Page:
Brewing is not so much about indulging the brewer in the hunt for the perfect drink as it is about making a product at the right price, ensuring that other people share the brewer’s taste, and finding well-developed distribution channels through which to sell the product at a profit.

Nothing better underlines those points than two personal experiences of Briefcase when it comes to beer.

One was a close friend who sometimes makes a dose of home brew. He is astonishingly proud of his creation, which, to a most other people tastes like cold dishwashing water.

The other was a tasting organised at a club recently, when a newly created, but not stock exchange listed, brewer dispensed his best ale – it was truly horrible, but somehow he had convinced himself (or been convinced by friends with burnt-out pallets) that other people would drink the stuff.

Meanwhile, over at Foster’s and Lion Nathan, not to forget countless international brewers such as Heineken and Millers, a never-ending range of excellent beers (at excellent prices) create a market that is far too crowded for most micro-brewers.


What you see in the world of small brewers you also seem to be seeing in the world of biofuels, where it is hard to find an alternative energy producer with its head above water.

Of the stocks examined by Briefcase, Mission Biofuels seems to be the best peformer with a share price at $1.24 compared with a float price of $1.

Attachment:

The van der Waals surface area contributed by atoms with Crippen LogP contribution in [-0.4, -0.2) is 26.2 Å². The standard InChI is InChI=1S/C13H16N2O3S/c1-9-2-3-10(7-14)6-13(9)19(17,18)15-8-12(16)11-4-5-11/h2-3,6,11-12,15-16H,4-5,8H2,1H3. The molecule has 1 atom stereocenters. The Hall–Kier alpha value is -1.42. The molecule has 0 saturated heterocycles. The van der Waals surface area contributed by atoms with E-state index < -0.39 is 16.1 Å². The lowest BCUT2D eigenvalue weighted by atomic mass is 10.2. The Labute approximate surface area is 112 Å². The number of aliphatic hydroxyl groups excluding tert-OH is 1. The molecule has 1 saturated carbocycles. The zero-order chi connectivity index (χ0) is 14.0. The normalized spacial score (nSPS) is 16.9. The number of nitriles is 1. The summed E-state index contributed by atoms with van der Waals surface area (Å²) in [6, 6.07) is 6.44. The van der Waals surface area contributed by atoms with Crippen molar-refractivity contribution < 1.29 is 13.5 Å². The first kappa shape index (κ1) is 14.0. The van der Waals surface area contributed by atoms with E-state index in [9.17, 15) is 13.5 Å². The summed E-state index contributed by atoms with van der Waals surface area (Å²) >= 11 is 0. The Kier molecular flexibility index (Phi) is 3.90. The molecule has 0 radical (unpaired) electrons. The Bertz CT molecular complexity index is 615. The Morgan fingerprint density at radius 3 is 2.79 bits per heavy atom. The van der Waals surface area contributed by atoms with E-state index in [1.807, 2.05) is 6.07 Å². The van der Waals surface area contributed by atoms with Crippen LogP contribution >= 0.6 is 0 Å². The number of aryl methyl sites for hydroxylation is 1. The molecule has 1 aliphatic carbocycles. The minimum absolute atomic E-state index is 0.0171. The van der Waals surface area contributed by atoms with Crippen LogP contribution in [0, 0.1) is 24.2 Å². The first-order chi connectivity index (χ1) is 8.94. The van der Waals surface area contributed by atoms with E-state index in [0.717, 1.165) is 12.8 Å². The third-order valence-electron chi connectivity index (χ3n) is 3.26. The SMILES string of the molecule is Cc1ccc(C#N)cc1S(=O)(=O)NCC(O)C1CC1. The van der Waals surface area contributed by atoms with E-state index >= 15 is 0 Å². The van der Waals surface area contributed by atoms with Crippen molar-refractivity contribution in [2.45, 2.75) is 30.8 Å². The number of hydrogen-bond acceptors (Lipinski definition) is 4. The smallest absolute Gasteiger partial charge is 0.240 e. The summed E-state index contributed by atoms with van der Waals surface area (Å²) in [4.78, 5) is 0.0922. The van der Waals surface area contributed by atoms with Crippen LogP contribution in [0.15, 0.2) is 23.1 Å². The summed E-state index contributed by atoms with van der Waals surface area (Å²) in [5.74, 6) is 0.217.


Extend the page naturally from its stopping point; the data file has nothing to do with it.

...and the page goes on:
Three other biofuels stocks are looking less appealing. Natural Fuels, a float from late last year, continues to sink. Its $1.50 shares are now trading around $1.03. Australian Biodiesel did trade up to $1.69 last year but is now around 20 cents, and Australian Renewable Fuels, a local favourite spun-out of Amadeus Energy, has sagged from a high last year of $2.37 to recent trades around 37.5 cents.

What’s wrong with biofuels, apart from the curse of the letter ‘b’? Nothing really. They all have a bright idea, but it’s an idea based on a belief that they can do better than the likes of Shell, BP, ExxonMobil and a couple of other global gorillas.

The liquid fuels business, like the beer and wine business, is a fine margin affair, all about economies of scale, quality control, and distribution channels.


Our third b-class industry is biotech. It’s here that we find three of Briefcase’s favourite stocks, and not too much space will be consumed reminding readers that having a bright idea is not enough to build a successful business.

The chosen three are:

• pSivida, which once promised the delivery of a range of pharmaceutical and medical-related products, has fallen over the past 12-months from 78.5 cents to 21.5 cents;

• Chemeq, which once attracted stockbroker reports rating it a buy up to $7 a share (and more), is now limping along at 4.7 cents; and

• Clinical Cell Culture, which promised to heal the world’s burns with its spray-on skin, but has slipped from a high last year of 19 cents to around seven cents today.

The biotech problems are no different to those being suffered by the brewers and the biofuel players – small companies trying to muscle in on the turf of much bigger competitors, which is a very hard ask for anyone.


“One should always play fairly when one has the winning cards.” Oscar Wilde